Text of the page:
I will add, you can see I have mine in a metal spray bottle. This has worked well for me. My hands are usually oily after I use this so screw top bottles are difficult. I had a glass one for a few weeks. You can guess how that ended. I would not recommend glass in the bathtub especially with oily hands. It took me quite a while to get it cleaned up when it broke.

Now on to how to use your oil.  I mainly use mine as a moisturizer. I wash my face with my normal facewash and then spray a bit in my hand (somewhere between dime to nickel size depending on how dry  my skin is), then just massage gently onto my face.

At first it will seem a bit oily, but spend a few seconds massaging it into your skin (this is good for your skin and relaxing anyway), you will be surprised at how quickly it absorbs. I use this mainly at night, but if I wash my face in the morning (it has to be a pretty special occasion for me to do this but it does happen) I’ll use it then too or whenever my skin is dry. If you plan to apply make up, you probably want to let the oil absorb for 20 minutes or so before applying.

This moisturizer is multi-purpose. You can use it anywhere on your body, and is great for after shaving. It is also gentle and safe for kids.

You can also use your oil as a cleanser.

To do this apply a small amount (about the size of a quarter) onto dry skin, massage well. It takes a minute or so to get the oil distributed. You want it to have time to saturate into all your pores, try to relax and massage well until skin feels well oiled.

Once skin is saturated with oil take a soft wash cloth and wet it with warm water. Don’t burn yourself but make the water fairly hot. It is the warmth of the water that will lift the oil off your skin taking the dirt with it. Lay the washcloth over your face and allow it to sit there and cool. Then wipe gently. Repeat until all oil is removed. No need to scrub. Once oil is removed, pat dry. Then reapply a few drops of face oil as a moisturizer if necessary.

I have heard of many friends having great results with this method. Some initially report that their skin gets worse for a week or so as the oil levels change on their skin but then becomes amazing.

I have to admit this method hasn’t worked well for me.  Though it was better than not washing my face at all which had been the method I tried before this (I know, you may not want to take beauty advice from the girl who doesn’t even wash her face).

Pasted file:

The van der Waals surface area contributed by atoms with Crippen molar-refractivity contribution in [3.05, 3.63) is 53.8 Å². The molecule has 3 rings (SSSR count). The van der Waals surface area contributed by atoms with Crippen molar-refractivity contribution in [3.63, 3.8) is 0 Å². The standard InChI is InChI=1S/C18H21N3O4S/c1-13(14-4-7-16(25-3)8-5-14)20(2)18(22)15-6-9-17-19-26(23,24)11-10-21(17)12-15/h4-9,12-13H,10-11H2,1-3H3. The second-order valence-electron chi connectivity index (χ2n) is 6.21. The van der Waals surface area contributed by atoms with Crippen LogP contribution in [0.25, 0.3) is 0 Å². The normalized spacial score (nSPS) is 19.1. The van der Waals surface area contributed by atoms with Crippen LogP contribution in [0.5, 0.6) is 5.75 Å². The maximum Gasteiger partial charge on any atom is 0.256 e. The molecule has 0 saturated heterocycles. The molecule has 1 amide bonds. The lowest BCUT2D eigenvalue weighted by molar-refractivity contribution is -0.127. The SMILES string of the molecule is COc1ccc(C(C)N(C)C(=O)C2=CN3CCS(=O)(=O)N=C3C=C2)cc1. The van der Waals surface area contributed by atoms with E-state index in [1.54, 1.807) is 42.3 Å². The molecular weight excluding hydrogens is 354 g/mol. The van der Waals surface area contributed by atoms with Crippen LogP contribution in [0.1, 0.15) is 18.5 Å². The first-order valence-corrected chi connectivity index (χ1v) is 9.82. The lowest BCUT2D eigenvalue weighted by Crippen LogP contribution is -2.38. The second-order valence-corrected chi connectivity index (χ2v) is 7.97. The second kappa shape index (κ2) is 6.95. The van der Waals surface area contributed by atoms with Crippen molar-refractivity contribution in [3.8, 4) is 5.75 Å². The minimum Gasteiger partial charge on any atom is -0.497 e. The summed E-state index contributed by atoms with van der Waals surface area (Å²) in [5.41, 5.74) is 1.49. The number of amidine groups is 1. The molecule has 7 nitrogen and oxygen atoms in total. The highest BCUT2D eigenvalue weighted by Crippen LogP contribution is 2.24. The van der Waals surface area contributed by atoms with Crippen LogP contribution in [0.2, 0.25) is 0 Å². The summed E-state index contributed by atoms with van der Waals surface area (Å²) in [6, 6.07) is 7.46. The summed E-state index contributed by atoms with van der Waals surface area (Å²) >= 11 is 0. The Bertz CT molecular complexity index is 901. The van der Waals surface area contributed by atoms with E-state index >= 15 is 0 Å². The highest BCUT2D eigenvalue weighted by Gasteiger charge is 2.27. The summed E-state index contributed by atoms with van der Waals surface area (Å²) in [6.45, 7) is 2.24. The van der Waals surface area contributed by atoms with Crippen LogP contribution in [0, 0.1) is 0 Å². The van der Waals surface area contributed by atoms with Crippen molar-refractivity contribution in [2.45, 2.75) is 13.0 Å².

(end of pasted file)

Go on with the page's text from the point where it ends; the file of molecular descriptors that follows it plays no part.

My problem was that I wasn’t patient enough to really work the oil in and then to get it rinsed off well.  Over all it is a very relaxing method and feels very pampering. So now I just use this as a treat and for a deep clean every now on then.


Coming to Terms with my Inner Two Year Old

I have a hard time believing that God is real. If God is really in charge and he is really good then why am I suffering and why is there so much misery in the world? These are questions I ask myself everyday (seriously, several times per day).

But if the fullness of light and good is to exist it only makes sense in the context of the fullness of darkness and evil. If things were always good and everyone always got what they wanted then we would all walk around self absorbed and greedy. It takes the potential for loss and grief to keep us grounded and to know what we value and why. Likewise if everything was miserable all the time then we wouldn’t know the difference, we would suffer and hurt but not have reason to hope for more.

The truth is it isn’t necessarily suffering that makes me doubt. My bigger problem is my I think I know more than God.

I want to have a second baby as much as anyone wants anything. We are good parents, healthy and have a great family, it doesn’t make sense, why would God keep this blessing from us?  There are wonderful families that I pray for daily whose children have fatal diseases, why would God let this happen?

But as much as I think I know, I don’t really. I can’t see the past or the future. Perhaps the heartache of infertility will make me the exact sort of mom that my daughter needs. Perhaps another pregnancy would lead to health complications and not allow me to raise the daughter that I have?

Yet I stand before God and stamp my feet and say “Please let me have what I want, why won’t you let me?”

I pray like Bloom says, with passion and eagerness not because my heart is stirred for God himself, but because I desire to get my way in the world.

Taking a step back, this scenario feels familiar. I remember Zenie this morning wailing, crying, stomping because she wanted milk in a pink cup not a purple one.

I’m not so different when I come before God with my demands and pleas.

“I am the door,” Jesus says. Bloom adds “. . .-before you knock at the door, you must realize that you are outside.”   I am realizing that to pray isn’t to list off the things that God already knows that I want, but to recognize that I need God.